Dropping the rock

By Michelle Chen Feb 05, 2009

This week, New York took a decisive step toward reforming the Rockefeller Drug Laws—the notorious mandatory-minimum sentencing rules that have driven the mass incarceration of people of color over the past generation. Despite some marginal reforms in recent years, the state’s prisons remain packed with thousands of nonviolent drug offenders, many of them imprisoned for extremely low-level offenses. About nine in ten drug offenders in New York State prisons are Black or Latino, according to the advocacy campaign Drop the Rock. Reformers and civil rights activists have long criticized the laws as racist and inhumane, not to mention wasteful and generally ineffective for dealing with the social impacts of substance abuse. The state Commission on Sentencing Reform has now officially laid out prospects for reform in a report that concludes:

"Community-based drug treatment, especially when required in a criminal justice setting where the offender faces clearly defined sanctions for program failure, works and should be an available option in every region of the state. "The state’s network of existing diversion programs and drug courts has been effective for thousands of drug-addicted offenders, and any new diversion model must be structured so as not to undermine these programs. "New York should adopt a comprehensive plan to provide statewide access to substance abuse treatment programs.  "New York must continue to reserve costly prison resources for high-risk offenders and make greater use of alternatives to incarceration for non-violent offenders while not jeopardizing the state’s significant gains in public safety."

Yet the New York Civil Liberties Union criticized the report for not going far enough in opening legal avenues to community-based alternatives to incarceration. The group argues that more positive interventions would remain out of reach for many drug offenders because the proposed guidelines would:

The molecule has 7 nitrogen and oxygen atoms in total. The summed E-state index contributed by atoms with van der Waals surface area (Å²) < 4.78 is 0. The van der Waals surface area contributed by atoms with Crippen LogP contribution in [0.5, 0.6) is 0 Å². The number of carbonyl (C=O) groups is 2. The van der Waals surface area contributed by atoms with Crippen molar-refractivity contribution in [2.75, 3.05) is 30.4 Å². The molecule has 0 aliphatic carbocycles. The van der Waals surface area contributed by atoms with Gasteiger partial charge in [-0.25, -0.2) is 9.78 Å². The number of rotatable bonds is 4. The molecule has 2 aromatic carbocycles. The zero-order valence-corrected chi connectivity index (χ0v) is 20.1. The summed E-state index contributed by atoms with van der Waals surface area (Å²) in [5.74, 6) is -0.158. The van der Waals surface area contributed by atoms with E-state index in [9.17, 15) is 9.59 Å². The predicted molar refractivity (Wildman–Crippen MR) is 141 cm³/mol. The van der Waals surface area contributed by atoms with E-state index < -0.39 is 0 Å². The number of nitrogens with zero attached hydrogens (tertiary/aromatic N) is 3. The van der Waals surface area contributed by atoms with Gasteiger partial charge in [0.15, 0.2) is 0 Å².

"Preclude youthful offenders with certain prior convictions from diversion to rehabilitation. "Require a ‘certification of addiction’ procedure that will result in a complex and costly factual dispute that prosecutors will always be better armed to win. "Exclude from eligibility for diversion those who are not addicted but could nevertheless be better served by community based rehabilitation programs. Successful diversion models employed across the country and in New York State demonstrate that providing mental health, vocational and educational services offer the best outcomes."

But even if the movement toward an overhaul is not radical enough for many activists, recent shifts on drug policy in Albany’s political climate have been unmistakable. Reform measures have a better chance of passing this year, as Governor David Paterson has long criticized the drug laws, and in the State Senate, the new Democratic majority means less political resistance. The fiscal crisis now besetting New York and many other state governments may also convince policymakers that the government cannot afford wasteful incarceration policies under a budget crunch. After decades of some of the most regressive drug laws in the country, New York may soon find itself at the helm of a nationwide wave of reform, as states—and even the federal government–realign drug policy in light of social realities, racial inequity, and economic priorities.